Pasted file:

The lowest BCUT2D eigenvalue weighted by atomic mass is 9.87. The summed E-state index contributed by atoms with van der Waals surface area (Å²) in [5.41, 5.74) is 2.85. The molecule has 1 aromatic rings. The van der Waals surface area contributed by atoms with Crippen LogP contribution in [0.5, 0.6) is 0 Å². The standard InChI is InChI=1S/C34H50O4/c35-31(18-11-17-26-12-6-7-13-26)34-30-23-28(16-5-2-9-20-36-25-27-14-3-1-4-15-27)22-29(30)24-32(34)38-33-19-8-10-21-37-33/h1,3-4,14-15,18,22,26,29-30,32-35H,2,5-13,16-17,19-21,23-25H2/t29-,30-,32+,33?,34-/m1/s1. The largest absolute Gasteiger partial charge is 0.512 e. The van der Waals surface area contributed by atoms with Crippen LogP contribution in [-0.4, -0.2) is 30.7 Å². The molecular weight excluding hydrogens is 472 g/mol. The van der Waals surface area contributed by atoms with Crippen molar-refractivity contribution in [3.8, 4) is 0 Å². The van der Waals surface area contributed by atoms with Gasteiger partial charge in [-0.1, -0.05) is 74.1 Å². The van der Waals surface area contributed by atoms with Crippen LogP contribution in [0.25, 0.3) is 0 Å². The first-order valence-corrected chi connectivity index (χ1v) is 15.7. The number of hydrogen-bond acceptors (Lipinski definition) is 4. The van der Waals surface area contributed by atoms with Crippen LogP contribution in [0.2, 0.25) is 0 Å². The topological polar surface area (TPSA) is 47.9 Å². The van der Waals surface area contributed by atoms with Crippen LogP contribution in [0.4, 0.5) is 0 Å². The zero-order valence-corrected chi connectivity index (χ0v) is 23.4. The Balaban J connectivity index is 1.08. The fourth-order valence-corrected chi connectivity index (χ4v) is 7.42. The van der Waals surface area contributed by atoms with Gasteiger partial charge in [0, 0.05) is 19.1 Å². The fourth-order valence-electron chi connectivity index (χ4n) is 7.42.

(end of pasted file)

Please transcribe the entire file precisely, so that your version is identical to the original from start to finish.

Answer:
The lowest BCUT2D eigenvalue weighted by atomic mass is 9.87. The summed E-state index contributed by atoms with van der Waals surface area (Å²) in [5.41, 5.74) is 2.85. The molecule has 1 aromatic rings. The van der Waals surface area contributed by atoms with Crippen LogP contribution in [0.5, 0.6) is 0 Å². The standard InChI is InChI=1S/C34H50O4/c35-31(18-11-17-26-12-6-7-13-26)34-30-23-28(16-5-2-9-20-36-25-27-14-3-1-4-15-27)22-29(30)24-32(34)38-33-19-8-10-21-37-33/h1,3-4,14-15,18,22,26,29-30,32-35H,2,5-13,16-17,19-21,23-25H2/t29-,30-,32+,33?,34-/m1/s1. The largest absolute Gasteiger partial charge is 0.512 e. The van der Waals surface area contributed by atoms with Crippen LogP contribution in [-0.4, -0.2) is 30.7 Å². The molecular weight excluding hydrogens is 472 g/mol. The van der Waals surface area contributed by atoms with Crippen molar-refractivity contribution in [3.8, 4) is 0 Å². The van der Waals surface area contributed by atoms with Gasteiger partial charge in [-0.1, -0.05) is 74.1 Å². The van der Waals surface area contributed by atoms with Crippen LogP contribution in [0.25, 0.3) is 0 Å². The first-order valence-corrected chi connectivity index (χ1v) is 15.7. The number of hydrogen-bond acceptors (Lipinski definition) is 4. The van der Waals surface area contributed by atoms with Crippen LogP contribution in [0.2, 0.25) is 0 Å². The topological polar surface area (TPSA) is 47.9 Å². The van der Waals surface area contributed by atoms with Crippen LogP contribution in [0.4, 0.5) is 0 Å². The zero-order valence-corrected chi connectivity index (χ0v) is 23.4. The Balaban J connectivity index is 1.08. The fourth-order valence-corrected chi connectivity index (χ4v) is 7.42. The van der Waals surface area contributed by atoms with Gasteiger partial charge in [0, 0.05) is 19.1 Å². The fourth-order valence-electron chi connectivity index (χ4n) is 7.42.